Call it affordable housing, Gen-Z rentals or luxury apartments, a sense of home and community must lie at the heart of every Build To Rent (BTR) offering.

The recent growth in Australia’s nascent BTR sector is staggering. ARM has been a pioneer in the BTR market for 6 years, and we continue to remain at the forefront of a sector we believe has the potential to change the face of Australia’s property market.

Our strong research ethos and innovative design approach have seen us design Australia’s two biggest existing BTR projects in Smith Collective (Gold Coast) and Realm Caulfield, (Melbourne). Guiding developers through the BTR journey through our collective industry expertise continues to be a significant facet of our architectural practice.

A combination of factors have influenced the recent BTR boom in Australia, including increased housing affordability, changing home-buyer demographics, employment centres out of the CBD, and, naturally, the social and financial impact of the pandemic on potential home-buyers. Put simply, the industry can’t catch up with the current rental demand across Australia given the idea that home ownership is no longer an option for many people.

As a result of this, we perceive immense opportunity to further establish our work in Australia’s BTR market and we are placing ourselves in the best position to attract a large portion of our work from BTR clients.

ARM embraces the opportunity to work with Australian developers in designing and delivering world-class BTR offerings reflecting a sense of place and purpose. What excites us most about this prospect is the immense potential we see to craft a more sustainable and considered BTR offering in an Australian context.

ARM’s take on BTR in a snapshot…

  • A sense of community is a key differentiator between BTS and BTR assets.
  • Design for the selling point: amenity, amenity, amenity.
  • The tenant becomes the customer in a BTR context, meaning they are empowered to ‘shop around’ for an offering that best suits their lifestyle, both now and in the future.
  • BTR owners must cultivate a long-term relationship with their customer, the tenant, via innovative design outcomes promoting a sense of belonging on a personal and collective level.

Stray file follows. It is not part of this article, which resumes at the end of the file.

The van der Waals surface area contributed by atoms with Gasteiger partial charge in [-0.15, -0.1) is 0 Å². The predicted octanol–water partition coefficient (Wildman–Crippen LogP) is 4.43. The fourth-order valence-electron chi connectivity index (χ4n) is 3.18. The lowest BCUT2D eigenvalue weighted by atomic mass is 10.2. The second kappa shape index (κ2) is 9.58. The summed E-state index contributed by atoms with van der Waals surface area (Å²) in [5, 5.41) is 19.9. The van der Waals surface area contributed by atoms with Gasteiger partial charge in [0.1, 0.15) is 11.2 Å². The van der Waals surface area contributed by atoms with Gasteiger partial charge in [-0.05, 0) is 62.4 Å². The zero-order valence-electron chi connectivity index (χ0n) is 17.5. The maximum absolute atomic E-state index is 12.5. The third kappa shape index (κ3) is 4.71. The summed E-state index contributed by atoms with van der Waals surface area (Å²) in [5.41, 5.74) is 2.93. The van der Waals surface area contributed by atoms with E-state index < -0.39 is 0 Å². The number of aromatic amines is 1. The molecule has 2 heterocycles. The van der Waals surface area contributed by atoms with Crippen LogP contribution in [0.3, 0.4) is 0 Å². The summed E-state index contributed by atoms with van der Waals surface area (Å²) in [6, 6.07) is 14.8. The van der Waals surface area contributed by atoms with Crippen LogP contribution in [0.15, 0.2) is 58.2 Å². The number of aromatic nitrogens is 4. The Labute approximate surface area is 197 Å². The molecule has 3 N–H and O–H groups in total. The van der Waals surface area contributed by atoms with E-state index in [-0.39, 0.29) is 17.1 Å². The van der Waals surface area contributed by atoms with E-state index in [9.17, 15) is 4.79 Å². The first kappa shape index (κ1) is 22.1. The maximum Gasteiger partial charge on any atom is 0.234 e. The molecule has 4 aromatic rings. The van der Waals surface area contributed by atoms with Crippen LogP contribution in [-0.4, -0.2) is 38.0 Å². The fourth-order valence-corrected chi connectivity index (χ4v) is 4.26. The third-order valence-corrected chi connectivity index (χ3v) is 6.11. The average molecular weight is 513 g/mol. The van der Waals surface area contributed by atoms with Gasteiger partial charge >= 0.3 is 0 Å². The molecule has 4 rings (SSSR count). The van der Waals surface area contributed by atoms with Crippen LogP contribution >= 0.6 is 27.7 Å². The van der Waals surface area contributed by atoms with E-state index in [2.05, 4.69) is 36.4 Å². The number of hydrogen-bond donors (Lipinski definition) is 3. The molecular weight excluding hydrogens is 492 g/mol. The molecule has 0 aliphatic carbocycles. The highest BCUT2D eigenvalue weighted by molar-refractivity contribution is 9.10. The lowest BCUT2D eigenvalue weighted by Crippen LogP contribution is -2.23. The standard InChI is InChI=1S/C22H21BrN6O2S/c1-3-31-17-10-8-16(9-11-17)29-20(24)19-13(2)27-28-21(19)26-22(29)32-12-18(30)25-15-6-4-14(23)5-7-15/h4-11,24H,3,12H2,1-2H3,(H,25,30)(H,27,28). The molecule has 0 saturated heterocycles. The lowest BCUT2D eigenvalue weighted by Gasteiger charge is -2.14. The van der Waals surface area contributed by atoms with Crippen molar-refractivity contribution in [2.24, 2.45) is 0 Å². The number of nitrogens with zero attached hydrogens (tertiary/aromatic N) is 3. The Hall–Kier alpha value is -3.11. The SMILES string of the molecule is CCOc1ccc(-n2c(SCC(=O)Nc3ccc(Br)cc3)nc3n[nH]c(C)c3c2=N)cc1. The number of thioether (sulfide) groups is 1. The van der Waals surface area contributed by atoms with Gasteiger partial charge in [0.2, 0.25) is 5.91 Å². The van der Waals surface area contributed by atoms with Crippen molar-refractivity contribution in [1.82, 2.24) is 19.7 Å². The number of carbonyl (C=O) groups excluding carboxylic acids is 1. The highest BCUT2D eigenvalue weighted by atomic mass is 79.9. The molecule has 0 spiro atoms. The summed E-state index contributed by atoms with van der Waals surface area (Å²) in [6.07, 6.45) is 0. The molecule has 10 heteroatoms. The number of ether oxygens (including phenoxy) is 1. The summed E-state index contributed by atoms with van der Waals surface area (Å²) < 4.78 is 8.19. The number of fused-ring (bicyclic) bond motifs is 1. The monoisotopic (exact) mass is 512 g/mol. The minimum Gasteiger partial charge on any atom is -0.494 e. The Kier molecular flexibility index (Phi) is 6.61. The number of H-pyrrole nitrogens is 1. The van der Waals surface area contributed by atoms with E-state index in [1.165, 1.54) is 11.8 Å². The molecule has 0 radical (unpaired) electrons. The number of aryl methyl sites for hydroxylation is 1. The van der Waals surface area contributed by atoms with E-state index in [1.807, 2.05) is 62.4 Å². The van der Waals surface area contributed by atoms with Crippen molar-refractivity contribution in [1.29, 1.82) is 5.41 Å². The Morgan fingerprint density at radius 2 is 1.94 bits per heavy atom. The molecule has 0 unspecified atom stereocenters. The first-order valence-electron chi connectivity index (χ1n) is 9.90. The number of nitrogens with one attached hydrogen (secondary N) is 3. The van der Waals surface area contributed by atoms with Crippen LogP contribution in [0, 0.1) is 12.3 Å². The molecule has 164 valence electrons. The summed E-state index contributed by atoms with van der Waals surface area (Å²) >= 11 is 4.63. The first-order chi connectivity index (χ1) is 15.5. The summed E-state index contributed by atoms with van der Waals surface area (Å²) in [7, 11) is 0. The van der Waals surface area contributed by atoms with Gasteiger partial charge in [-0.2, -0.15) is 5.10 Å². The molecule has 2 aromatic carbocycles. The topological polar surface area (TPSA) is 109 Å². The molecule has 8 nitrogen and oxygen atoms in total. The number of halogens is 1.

• Quality design outcomes can elevate common perceptions of BTR assets, including the idea that they are only suitable for low to middle-income earners, they aren’t designed to be long-term accommodation, and that they are only appealing to millennials.

As an early adopter of the BTR model in Australia, we have proven our expertise in executing designs of quality and longevity.

Our vision has been brought to life in buildings, campuses, and entire precincts that continue to serve communities across the country. We are proud to be regarded as the trusted and preferred architectural practice for BTR projects in Australia, currently undertaking two new BTR developments in inner city and prime suburban settings.

Although we talk about BTR as a new model in Australia, it is in fact return to the old landlord model. Relatively small developers are delivering apartments and residential communities they own wholly and generate revenue through. We’re simply talking about institutionalising this model.

The community housing sector has played the role of institutional landlord for over 30 years in Australia. The offering for secure, long-term accommodation offered by BTR assets means this offering is now available to the entire breadth of the market.

This publication seeks to further impart ARM’s BTR sector and project knowledge amassed by our team over the years, with reference to our key learnings from BTR projects that are held as industry exemplars of how rigorous research and considered design outcomes can turn a BTR asset into a place to call home for millions of people across Australia.